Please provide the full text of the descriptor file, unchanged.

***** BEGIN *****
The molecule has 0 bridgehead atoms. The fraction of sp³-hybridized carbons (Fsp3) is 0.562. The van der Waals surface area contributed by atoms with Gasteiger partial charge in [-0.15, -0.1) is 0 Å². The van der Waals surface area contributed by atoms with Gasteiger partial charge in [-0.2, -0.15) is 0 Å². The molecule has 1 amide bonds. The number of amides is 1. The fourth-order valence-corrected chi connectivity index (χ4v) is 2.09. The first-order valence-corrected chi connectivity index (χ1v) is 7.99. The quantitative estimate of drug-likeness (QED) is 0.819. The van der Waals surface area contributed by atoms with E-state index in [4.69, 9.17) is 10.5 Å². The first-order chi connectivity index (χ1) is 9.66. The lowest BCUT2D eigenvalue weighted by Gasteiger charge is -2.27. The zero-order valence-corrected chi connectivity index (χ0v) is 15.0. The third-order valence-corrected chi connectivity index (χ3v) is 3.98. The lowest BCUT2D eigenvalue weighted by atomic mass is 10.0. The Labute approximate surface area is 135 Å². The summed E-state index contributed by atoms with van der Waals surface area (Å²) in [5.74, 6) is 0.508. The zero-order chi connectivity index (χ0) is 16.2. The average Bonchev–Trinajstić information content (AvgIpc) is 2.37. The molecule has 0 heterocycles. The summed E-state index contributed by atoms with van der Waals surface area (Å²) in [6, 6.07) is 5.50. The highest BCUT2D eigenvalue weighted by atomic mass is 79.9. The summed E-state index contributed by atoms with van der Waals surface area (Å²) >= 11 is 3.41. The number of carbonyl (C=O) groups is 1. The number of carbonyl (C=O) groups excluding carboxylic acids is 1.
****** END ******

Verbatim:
The molecule has 0 bridgehead atoms. The fraction of sp³-hybridized carbons (Fsp3) is 0.562. The van der Waals surface area contributed by atoms with Gasteiger partial charge in [-0.15, -0.1) is 0 Å². The van der Waals surface area contributed by atoms with Gasteiger partial charge in [-0.2, -0.15) is 0 Å². The molecule has 1 amide bonds. The number of amides is 1. The fourth-order valence-corrected chi connectivity index (χ4v) is 2.09. The first-order valence-corrected chi connectivity index (χ1v) is 7.99. The quantitative estimate of drug-likeness (QED) is 0.819. The van der Waals surface area contributed by atoms with E-state index in [4.69, 9.17) is 10.5 Å². The first-order chi connectivity index (χ1) is 9.66. The lowest BCUT2D eigenvalue weighted by Gasteiger charge is -2.27. The zero-order valence-corrected chi connectivity index (χ0v) is 15.0. The third-order valence-corrected chi connectivity index (χ3v) is 3.98. The lowest BCUT2D eigenvalue weighted by atomic mass is 10.0. The Labute approximate surface area is 135 Å². The summed E-state index contributed by atoms with van der Waals surface area (Å²) in [5.74, 6) is 0.508. The zero-order chi connectivity index (χ0) is 16.2. The average Bonchev–Trinajstić information content (AvgIpc) is 2.37. The molecule has 0 heterocycles. The summed E-state index contributed by atoms with van der Waals surface area (Å²) in [6, 6.07) is 5.50. The highest BCUT2D eigenvalue weighted by atomic mass is 79.9. The summed E-state index contributed by atoms with van der Waals surface area (Å²) >= 11 is 3.41. The number of carbonyl (C=O) groups is 1. The number of carbonyl (C=O) groups excluding carboxylic acids is 1.